CASE #0303 COUNTY OFFICE OF SUBSTANCE ABUSE
REASON FOR INVESTIGATION:
Several articles highlighting complaints about the Office of Substance Abuse (OSA) appeared in The Record, the local newspaper in July, August and September 2003. In one article a former OSA employee complained about abuses at the county's Drinking and Driving Program (DDP). Allegations were made that staff routinely arrived late to work, ran personal errands on county time and were allowed to leave early every Friday while others covered for them. Allegations were also made that files stored in the basement of the DDP were out of compliance and that thousands of dollars were not being collected from clients.
Another article detailed a continuous problem with mold at the county's Family Ties Program, which provides services to women with substance abuse problems who are pregnant and/or have children. The article alleged that the mold was so severe that some clients were suffering from respiratory infections and one building could not be occupied.
The severity of the allegations raised questions about the OSA's leadership and whether the staff had the ability or capacity to successfully oversee the agency. The 2003-2004 Grand Jury agreed to review the responses to the prior Grand Jury and Maximus recommendations. The Grand Jury agreed to open an investigation into the additional allegations made against the OSA and chose to focus on Alternative Treatment Services (ATS) and Family Ties.
BACKGROUND AND ANALYSIS:
Newspaper articles and employee complaints received by the San Joaquin County Board of Supervisors prompted the 2002-2003 Grand Jury to investigate the OSA.
The prior Grand Jury conducted an investigation into allegations of favoritism, discrimination, harassment and employee complaints at OSA. The Grand Jury investigation focused on ATS and recommendations made by the Maximus Consulting Firm.
The prior Grand Jury identified 20 findings in the areas of leadership, direction, and motivation of ATS supervisors and staff. Fourteen recommendations requiring a response were included in the 2002-2003 Final Report. The 2002-2003 Grand Jury concluded that many of the problems identified in the Maximus Report still persisted. The 2002-2003 Grand Jury suggested that reports submitted to the San Joaquin County Board of Supervisors to track Maximus recommendations were "vague and lacked specific details." There was insufficient time remaining in their term for a complete investigation.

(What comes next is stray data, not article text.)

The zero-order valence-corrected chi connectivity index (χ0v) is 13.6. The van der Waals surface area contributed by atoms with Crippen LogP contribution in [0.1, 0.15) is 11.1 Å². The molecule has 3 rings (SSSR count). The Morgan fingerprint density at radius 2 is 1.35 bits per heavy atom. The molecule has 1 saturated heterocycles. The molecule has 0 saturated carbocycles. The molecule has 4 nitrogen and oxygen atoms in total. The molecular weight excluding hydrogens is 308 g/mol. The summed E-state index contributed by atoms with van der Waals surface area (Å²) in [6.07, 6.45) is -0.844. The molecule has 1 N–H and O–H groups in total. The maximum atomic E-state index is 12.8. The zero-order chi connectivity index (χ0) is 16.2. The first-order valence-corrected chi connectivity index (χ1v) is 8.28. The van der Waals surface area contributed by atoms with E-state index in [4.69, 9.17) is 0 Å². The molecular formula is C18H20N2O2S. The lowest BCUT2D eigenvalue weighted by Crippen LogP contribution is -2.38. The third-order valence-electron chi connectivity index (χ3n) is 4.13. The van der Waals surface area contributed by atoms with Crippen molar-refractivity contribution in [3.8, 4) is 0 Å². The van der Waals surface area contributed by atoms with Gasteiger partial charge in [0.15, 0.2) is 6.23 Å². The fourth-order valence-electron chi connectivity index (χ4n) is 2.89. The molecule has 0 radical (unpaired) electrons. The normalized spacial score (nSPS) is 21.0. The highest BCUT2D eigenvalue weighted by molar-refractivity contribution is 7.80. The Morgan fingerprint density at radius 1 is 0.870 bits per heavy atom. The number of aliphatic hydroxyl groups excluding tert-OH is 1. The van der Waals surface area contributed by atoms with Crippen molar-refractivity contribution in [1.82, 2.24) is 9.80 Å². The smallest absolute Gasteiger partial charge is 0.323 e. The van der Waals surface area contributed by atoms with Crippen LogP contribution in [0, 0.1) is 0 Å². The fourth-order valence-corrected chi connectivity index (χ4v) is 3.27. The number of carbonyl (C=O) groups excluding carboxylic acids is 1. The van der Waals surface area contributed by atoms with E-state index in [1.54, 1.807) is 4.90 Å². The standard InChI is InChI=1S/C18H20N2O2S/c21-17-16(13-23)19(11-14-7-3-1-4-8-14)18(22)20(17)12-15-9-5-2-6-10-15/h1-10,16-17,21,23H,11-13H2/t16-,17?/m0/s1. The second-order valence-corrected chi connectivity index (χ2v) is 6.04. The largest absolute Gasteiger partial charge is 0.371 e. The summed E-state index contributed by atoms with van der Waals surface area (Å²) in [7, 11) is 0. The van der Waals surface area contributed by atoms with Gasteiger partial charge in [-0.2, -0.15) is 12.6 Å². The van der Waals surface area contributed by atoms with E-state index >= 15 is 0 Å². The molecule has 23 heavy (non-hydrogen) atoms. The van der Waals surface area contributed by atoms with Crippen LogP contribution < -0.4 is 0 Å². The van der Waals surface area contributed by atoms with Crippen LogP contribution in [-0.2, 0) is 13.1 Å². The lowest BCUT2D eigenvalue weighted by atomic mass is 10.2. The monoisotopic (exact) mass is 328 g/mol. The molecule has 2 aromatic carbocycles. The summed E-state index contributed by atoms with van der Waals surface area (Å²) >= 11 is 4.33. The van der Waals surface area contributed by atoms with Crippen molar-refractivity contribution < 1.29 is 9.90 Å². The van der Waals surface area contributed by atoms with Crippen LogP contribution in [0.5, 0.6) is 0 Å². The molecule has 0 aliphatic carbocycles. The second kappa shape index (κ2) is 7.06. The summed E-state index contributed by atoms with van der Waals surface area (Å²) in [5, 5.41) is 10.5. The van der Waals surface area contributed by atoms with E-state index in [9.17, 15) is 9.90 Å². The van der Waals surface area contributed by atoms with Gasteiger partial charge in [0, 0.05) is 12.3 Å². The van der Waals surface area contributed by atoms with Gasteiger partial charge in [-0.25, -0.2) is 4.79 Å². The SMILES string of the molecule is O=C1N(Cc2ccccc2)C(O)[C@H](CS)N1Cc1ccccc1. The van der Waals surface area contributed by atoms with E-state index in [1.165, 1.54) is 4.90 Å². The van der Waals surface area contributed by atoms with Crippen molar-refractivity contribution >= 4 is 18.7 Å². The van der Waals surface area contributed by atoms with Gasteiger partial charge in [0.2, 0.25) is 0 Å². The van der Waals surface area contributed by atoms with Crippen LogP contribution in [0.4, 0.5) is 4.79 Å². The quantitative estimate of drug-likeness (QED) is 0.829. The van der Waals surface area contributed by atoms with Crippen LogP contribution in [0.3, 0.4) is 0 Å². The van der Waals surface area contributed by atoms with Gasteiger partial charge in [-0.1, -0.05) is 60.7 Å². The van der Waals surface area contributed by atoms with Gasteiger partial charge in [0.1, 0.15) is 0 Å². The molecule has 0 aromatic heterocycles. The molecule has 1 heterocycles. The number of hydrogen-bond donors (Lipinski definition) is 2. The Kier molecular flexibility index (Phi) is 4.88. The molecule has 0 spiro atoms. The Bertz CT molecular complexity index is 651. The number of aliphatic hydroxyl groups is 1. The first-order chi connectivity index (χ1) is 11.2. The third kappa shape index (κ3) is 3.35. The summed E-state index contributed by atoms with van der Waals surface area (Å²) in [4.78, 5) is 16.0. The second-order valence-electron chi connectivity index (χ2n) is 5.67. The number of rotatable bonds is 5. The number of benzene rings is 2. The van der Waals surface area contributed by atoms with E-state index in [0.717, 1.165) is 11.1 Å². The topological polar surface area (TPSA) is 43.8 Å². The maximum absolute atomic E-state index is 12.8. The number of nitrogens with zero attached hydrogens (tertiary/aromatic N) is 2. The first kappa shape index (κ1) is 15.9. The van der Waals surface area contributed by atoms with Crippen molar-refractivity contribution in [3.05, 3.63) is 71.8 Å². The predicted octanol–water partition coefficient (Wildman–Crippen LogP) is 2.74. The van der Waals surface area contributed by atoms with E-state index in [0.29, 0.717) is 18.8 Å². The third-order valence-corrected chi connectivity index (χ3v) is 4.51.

OFFICE OF SUBSTANCE ABUSE
The OSA is a division of San Joaquin County Department of Health Care Services. OSA has a staff of approximately 300 employees and consists of 17 programs that provide a wide range of services to populations dealing with substance abuse and related issues. Unlike other counties that contract out for substance abuse services, OSA is unique in that San Joaquin County runs the program.
Mr. Dan Bava is Chief Deputy Director of the OSA division of Health Care Services. Mr. Bava is responsible for overseeing the operations of OSA programs and has authority to make budgetary decisions and personnel recommendations for OSA. Mr. Al Murillo is a Deputy Director assigned to oversee implementation of the Maximus recommendations. The San Joaquin County Board of Supervisors appointed Mr. Manuel Lopez, County Administrator, to have oversight of OSA in September 2003.
OSA is divided into four core programs with coordinators responsible for each program. Three Program Coordinators oversee the Alcohol and Drug, Outpatient Services and Residential Programs. A fourth Division Coordinator is responsible for overseeing several programs and writing grants. Each of these four core programs was typically staffed with a director, manager, supervisor and various assistants as needed to fit the needs of the program. Although the Grand Jury heard testimony that the OSA had too many layers of management, the structural hierarchy at OSA did not seem out of line for an organization of 300 people.
George Feicht is the Alcohol and Drug Program Coordinator. Mr. Feicht oversees Alternative Drug and Alcohol Program (ADAP), Drug Court, Prevention Services and Prop 36 and has a total staff of approximately 55 employees.
Guadalupe Guns is the Outpatient Services Program Coordinator. Ms. Guns oversees Chemical Dependency Counseling Center (CDCC), A Better Choice (ABC), Alternative Treatment Services (ATS), Substance Abuse and Family Education (SAFE), and the Aurora Street Clinic. At the time of the Grand Jury investigation, Ms. Guns had a staff of approximately 88 employees.
Alfonso Jones is the Residential Program Coordinator. Mr. Jones has oversight of Community Works, Family Ties, Hermanas Transitional Housing, Recovery House, Residential Drug Program (RDP), Residential Treatment Program (RTC), and Starting Point which has been consolidated into another residential program. In the fall of 2003, Mr. Bruce Mahan assumed responsibility for the Family Ties program.
At the time of the Grand Jury investigation, Mr. Jones had oversight of approximately 110 employees.
Ms. Frances Hutchins is a Division Program Coordinator and oversees Allies, Central Intake, Southeast Asian Project (SEAP) and Un Paso. Ms. Hutchins had a staff of approximately 20 employees.
The Grand Jury heard testimony from numerous witnesses regarding what action should be taken to improve operations at the OSA. The Grand Jury heard credible testimony that the agency was well run with minimal problems and was staffed with dedicated people who wanted to do a good job. Although OSA had some disgruntled employees, the overall opinion of witnesses was that employee dissatisfaction only affected a small number of employees and the agency suffered from an employee perception problem.